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It wasn’t the worst-case scenario, but it certainly wasn’t good news either.
A night after exiting a start early because of right elbow discomfort, Dodgers pitcher Walker Buehler was diagnosed with a flexor tendon strain Saturday and put on the injured list after undergoing an MRI in Los Angeles.
According to manager Dave Roberts, Buehler will be shut down from throwing for six to eight weeks, then will have to rebuild arm strength and stamina, as if it were the start of spring training.
As of now, the team expects Buehler to pitch again this season. But given his timeline, it means he probably won’t be ready until the latter-third of the season — perhaps as late as sometime in September.
“Certainly,” Roberts said, “it’s gonna be a while.”
Buehler was injured during his start against the San Francisco Giants on Friday night, when he said something “grabbed” in his elbow while he threw a breaking ball in the third inning.
The right-hander initially tried pitching through the discomfort but eventually exited the game after the fourth inning when the sensation didn’t go away.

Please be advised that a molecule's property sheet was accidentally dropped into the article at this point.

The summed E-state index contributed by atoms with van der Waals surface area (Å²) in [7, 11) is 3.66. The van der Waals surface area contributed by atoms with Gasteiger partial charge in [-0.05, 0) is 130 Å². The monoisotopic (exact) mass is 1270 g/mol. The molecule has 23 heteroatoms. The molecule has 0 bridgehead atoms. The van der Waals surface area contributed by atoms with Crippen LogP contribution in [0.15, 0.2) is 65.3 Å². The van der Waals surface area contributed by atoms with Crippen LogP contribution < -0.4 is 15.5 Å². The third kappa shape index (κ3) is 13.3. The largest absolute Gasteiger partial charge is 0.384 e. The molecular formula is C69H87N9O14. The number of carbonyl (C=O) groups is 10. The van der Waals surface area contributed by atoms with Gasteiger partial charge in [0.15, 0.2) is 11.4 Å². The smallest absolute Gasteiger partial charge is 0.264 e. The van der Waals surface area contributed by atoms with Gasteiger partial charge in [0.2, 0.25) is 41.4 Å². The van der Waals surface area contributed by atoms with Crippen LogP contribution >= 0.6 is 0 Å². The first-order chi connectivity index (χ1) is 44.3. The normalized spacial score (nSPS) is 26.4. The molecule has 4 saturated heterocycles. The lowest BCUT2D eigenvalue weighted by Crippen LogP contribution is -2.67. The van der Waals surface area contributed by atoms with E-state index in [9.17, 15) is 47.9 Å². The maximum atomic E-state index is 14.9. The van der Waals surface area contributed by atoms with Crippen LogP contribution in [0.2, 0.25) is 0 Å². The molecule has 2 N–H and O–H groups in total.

“This was just a little bit different,” said Buehler, who added he has regularly experienced various feelings in his elbow ever since he underwent Tommy John surgery as a prospect in 2015. “[It is] something we need to check out.”
While Buehler was perhaps the most talented pitcher on the Dodgers’ staff, he was in the midst of an inconsistent start to the season before his injury.
His ERA was 4.02, the highest it has been through 12 starts in his career. His strikeout rate and walks plus hits per inning pitched (WHIP) were at career-worst levels. And he had pitched into the seventh inning only twice, something he had done with regularity last season.
Buehler said his elbow injury wasn’t to blame for his subpar performance, though, and didn’t even believe it impacted his pitches at the end of Friday’s start.
“I'm not a person that’s going to blame that,” he said.
Roberts agreed with that assessment Saturday. The manager also said that, while Buehler had been tinkering with his mechanics in recent weeks in search of more productive results, he couldn’t say whether it had any impact on Friday’s injury.
“I don’t know if that triggered [it],” Roberts said. “I don’t know if anybody knows.”
What the Dodgers do know is that, for at least the foreseeable future, their rotation will be without its opening day starter and supposed 27-year-old ace — a pitcher whom, up until his elbow started to hurt Friday, they were still heavily counting on this season.
“We're certainly better with Walker,” Roberts said. “But that's not going to be for quite some time."
This story originally appeared in Los Angeles Times.